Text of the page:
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Oklahoma City-based Chesapeake Energy's search for new CEO compared to replacing football coach

CEO Aubrey McClendon's departure at Oklahoma City-based Chesapeake Energy Corp. sets the stage for a search for a replacement.
by Adam Wilmoth Modified: January 31, 2013 at 7:35 pm •  Published: January 31, 2013

Aubrey McClendon's departure at Chesapeake Energy Corp. sets the stage for a search for his successor.

The Oklahoma City energy company said Tuesday it has retained executive search firm Heidrick & Struggles to conduct a national search, but Chesapeake's directors did not spell out exactly what they are looking for in a new chief.

It's fairly unusual for a Fortune 500 company to lose its top executive without a succession plan in place.

But the discussion — and even many of the terms used — is similar to a process very common throughout the country, especially about this time of year.

Every winter, dozens of college football coaches throughout the country find themselves on the outs after becoming at odds with their athletic directors or boosters.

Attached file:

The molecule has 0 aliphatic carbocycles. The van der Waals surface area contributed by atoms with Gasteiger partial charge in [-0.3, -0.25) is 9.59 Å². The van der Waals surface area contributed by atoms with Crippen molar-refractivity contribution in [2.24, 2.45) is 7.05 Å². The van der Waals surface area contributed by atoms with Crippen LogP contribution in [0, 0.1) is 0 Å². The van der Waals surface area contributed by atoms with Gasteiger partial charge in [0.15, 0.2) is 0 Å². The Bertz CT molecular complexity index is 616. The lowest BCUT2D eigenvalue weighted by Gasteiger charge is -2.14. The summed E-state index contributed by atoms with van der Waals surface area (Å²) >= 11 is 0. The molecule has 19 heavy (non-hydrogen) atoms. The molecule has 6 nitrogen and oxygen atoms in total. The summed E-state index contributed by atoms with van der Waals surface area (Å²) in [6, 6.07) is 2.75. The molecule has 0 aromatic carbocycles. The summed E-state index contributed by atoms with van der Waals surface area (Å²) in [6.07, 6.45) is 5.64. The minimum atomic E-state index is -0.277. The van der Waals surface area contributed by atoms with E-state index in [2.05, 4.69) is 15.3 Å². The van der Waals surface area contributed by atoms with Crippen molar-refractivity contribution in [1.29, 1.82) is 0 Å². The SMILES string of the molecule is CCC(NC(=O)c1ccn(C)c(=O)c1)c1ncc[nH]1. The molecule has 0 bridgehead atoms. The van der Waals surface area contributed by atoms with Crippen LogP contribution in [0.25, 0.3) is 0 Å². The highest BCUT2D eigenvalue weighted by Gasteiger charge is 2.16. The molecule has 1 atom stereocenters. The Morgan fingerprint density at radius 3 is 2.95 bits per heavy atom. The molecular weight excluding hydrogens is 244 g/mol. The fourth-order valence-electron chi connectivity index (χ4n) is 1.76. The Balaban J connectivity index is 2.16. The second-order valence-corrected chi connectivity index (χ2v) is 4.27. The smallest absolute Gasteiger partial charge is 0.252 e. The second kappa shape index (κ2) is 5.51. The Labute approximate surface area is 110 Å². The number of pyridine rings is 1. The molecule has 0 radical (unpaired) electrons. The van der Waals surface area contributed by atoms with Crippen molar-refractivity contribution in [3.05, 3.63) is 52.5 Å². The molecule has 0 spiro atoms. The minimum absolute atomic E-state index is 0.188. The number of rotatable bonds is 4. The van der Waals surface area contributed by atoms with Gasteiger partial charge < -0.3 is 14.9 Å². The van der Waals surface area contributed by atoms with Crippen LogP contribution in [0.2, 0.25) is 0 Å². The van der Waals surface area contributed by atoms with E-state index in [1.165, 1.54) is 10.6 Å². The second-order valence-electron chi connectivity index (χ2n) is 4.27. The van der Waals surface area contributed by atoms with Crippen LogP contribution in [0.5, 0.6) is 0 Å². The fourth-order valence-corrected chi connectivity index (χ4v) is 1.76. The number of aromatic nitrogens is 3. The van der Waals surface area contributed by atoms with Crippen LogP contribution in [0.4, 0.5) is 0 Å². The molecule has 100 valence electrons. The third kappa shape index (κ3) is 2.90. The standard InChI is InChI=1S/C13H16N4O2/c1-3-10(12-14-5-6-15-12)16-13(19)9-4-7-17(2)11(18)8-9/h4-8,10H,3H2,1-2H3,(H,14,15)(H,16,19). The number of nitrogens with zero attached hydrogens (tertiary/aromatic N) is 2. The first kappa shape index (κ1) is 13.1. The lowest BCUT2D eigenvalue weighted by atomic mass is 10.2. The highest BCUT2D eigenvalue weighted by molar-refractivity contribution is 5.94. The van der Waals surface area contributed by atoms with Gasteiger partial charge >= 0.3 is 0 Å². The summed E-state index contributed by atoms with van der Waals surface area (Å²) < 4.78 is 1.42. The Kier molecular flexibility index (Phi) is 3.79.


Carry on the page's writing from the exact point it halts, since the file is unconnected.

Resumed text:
Sometimes the departure is simply because the coach didn't win enough. Other times, a change at the top is made because of some ethical or legal violation.

Chesapeake seems not unlike an Ohio State or Southern California, with a history of success, faithful funders and top-notch facilities, but is facing uncertainty from regulators.

Industry observers have different opinions about what kind of person would best fill the role.

Bernstein Research analyst Bob Brackett said McClendon did a good job of building Chesapeake into one of the largest natural gas and oil companies in the country, but now it needs someone better equipped to manage and develop those assets.

“If Chesapeake is indeed serious about entering a ‘harvest' mode and living closer within its means, the company is better served having a leader who embodies that strategy,” Brackett wrote Wednesday.

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by Adam Wilmoth
Energy Editor
Adam Wilmoth returned to The Oklahoman as energy editor in 2012 after working for four years in public relations. He previously spent seven years as a business reporter at The Oklahoman, including five years covering the state's energy sector....
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